Apocalypse wow! The #UmbrellaAcademy squad avoided lunar asteroids, but what’s next? Get an inside look at the trouble the Hargreeves siblings are stirring up in @UmbrellaAcad season two: https://t.co/yYdAcbzDDR Story by @cmholub pic.twitter.com/jWsqMg5gW6— Entertainment Weekly (@EW) July 29, 2020
At its heart, Umbrella is about a dysfunctional family of misfit superheroes, trained to exploit their powers in service of justice, but all a little underdeveloped when it comes to basic love and kindness.
Talks a little about the history of the comics, the music, the casting and the differences they brought to the characters off the page.
Where the characters are in season 2:
-Five is the last one to arrive in the past and he is immediately confronted with russia invading the US. So once again he has to find a way to save the world.
“Everyone's got this new and really interesting arc for their characters. [He’s] becoming a lot more personable, but coinciding with that, he's got this huge problem of a completely new apocalypse happening several decades before an apocalypse even naturally occurred in the timeline. So yeah, in season 2, he just crawls out of that insanity and more into his anxiety.”
-Luther feels guilt about his part in the 2019 apocalypse and deals with his angst in unhealthy ways
“The fact that the world ended, and he did bad things in the process of getting there like locking Vanya up, that’s all weighing on him. He's taking out all that angst into the role he now has in the past, which is, he's ended up basically working as a henchman, an underground cage fighter.”
-Diego is obsessed with saving JFK because of a memory of his father
“He wants to stay in this timeline to fix some things. He has a clear thought of, ‘You're not taking us back. You left us here. Great. Stay away. I'm going to fix some things here.’ I think all of us are in that mindset.”
-Allison's change is the most different from the comics going from a white woman in the 1960s to a black woman in the 1960s. Alone and without her powers she's taken in by civil rights activists and even falls in love.
“Allison knows... the ability to change people's minds and opinions is a huge power. The outcome of the civil rights movement could be completely different, but she knows how tricky her power is and what the backlash of that could be on that kind of a scale”
-Vanya has no memories and a clean slate. She loses her memories and develops a relationship with a sweet housewife.
“You see someone who's much more comfortable in their skin. I think in many ways, what happened at the end of the season with Vanya, I guess that was not great for the world, but for her, it was the ultimate release — a way of coming to terms with so much in her life. This is the step after that, where she goes on a journey discovering and exploring who she is in a whole new way.”
-Klaus starts a cult. Which of course. While he's waiting to find ways to stop the love of his life, Dave, from joining the military (and dying in Vietnam) he finds ways to pass the time.
“We all have a kind of a nostalgic facsimile of what the ‘60s were. All of the iconography that has survived the ‘60s, we all put that into a hodgepodge in our brains and go, 'This is what the ‘60s was.' That’s what Klaus sort of does,” Sheehan explains. “He goes back and embodies that thing to a bunch of people who don't understand what that is, but he kind of gets the jump on it. He takes credit for it. He takes credit for a lot of things.”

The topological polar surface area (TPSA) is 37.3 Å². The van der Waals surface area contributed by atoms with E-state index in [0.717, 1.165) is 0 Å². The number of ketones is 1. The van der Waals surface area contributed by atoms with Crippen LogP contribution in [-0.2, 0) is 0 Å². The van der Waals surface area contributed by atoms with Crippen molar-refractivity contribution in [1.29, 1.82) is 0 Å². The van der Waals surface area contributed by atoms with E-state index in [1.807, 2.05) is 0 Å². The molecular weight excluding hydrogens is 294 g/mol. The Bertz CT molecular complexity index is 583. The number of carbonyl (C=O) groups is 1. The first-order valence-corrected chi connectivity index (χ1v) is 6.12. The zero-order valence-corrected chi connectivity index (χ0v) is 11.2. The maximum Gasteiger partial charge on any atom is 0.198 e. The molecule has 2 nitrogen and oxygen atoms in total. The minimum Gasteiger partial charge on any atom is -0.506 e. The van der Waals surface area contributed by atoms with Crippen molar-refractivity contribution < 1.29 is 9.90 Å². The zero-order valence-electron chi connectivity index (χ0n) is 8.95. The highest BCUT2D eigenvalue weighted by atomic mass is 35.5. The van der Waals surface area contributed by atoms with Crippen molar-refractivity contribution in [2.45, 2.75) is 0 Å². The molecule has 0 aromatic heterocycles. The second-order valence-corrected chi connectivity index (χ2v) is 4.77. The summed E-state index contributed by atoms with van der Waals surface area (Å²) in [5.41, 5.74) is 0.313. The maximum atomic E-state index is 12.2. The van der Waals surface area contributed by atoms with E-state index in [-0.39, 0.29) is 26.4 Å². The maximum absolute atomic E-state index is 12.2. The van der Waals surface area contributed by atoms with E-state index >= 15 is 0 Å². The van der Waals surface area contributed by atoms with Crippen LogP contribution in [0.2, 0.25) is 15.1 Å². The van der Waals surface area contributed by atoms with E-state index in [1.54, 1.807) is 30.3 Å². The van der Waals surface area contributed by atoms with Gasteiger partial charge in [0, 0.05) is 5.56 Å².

-Ben is still stuck with Klaus. And getting really tired of it.
“This season it was really important for us to try and establish the agency and independence of Ben as a character,” Min says, “even though he is still tethered to Klaus.”
After brief bits with everyone's personal journeys, it's time to all come together to save the world. Again. And possibly be able to find a way to get back to their original timeline with everything intact.
'The Umbrella Academy' stars Ellen Page and Justin H. Min, along with showrunner Steve Blackman, discuss that climactic confrontation at the FBI building in season 2. https://t.co/KPwsJjWy3L— Entertainment Weekly (@EW) August 1, 2020
Because of course Vanya would have once again been the start of this new apocalypse. Poor girl can't catch a break. But the FBI is more to blame on this one. The Red Scare? True.
The LSD they used to interrogate her? Also true.
Giving those drugs to someone with Vanya's powers? Bad idea. Even tho Diego, Allison, and to some extent Klaus try their best to get to their sister the only one that can get through the waves of power is already dead. Here comes Ben to save the day.
“I think there's a certain sort of innocence, compassion, kindness, and empathy that Ben has more so than some of his other siblings,” Min tells EW. “He was able to connect to them on a deeper level, which is I think why, when he did die, it did sort of cause the family to separate. In season one, he realized along with Klaus that he had this ability to become more corporeal. He wants to use that even more so in this season, to help his family in whatever ways that he can.”
Vanya spent most of season 2 happy and easy going. Then everything we saw back in season 1 comes back to her like a punch in the gut and she has a hard time dealing with it and unfortunately that manifests into her losing control of her powers.
“I think that’s a beautiful moment with [Ben] when she's feeling incredible guilt and sorrow, and he’s just really explaining to her what she's been put through and helping her come to the realization that she doesn't have to be the only kid at the table anymore,” Page says. “So, I think her perspective comes to maybe just accepting the fact that she had a s----y childhood. I think it allows her to have more compassion for herself.”
That soundtrack tho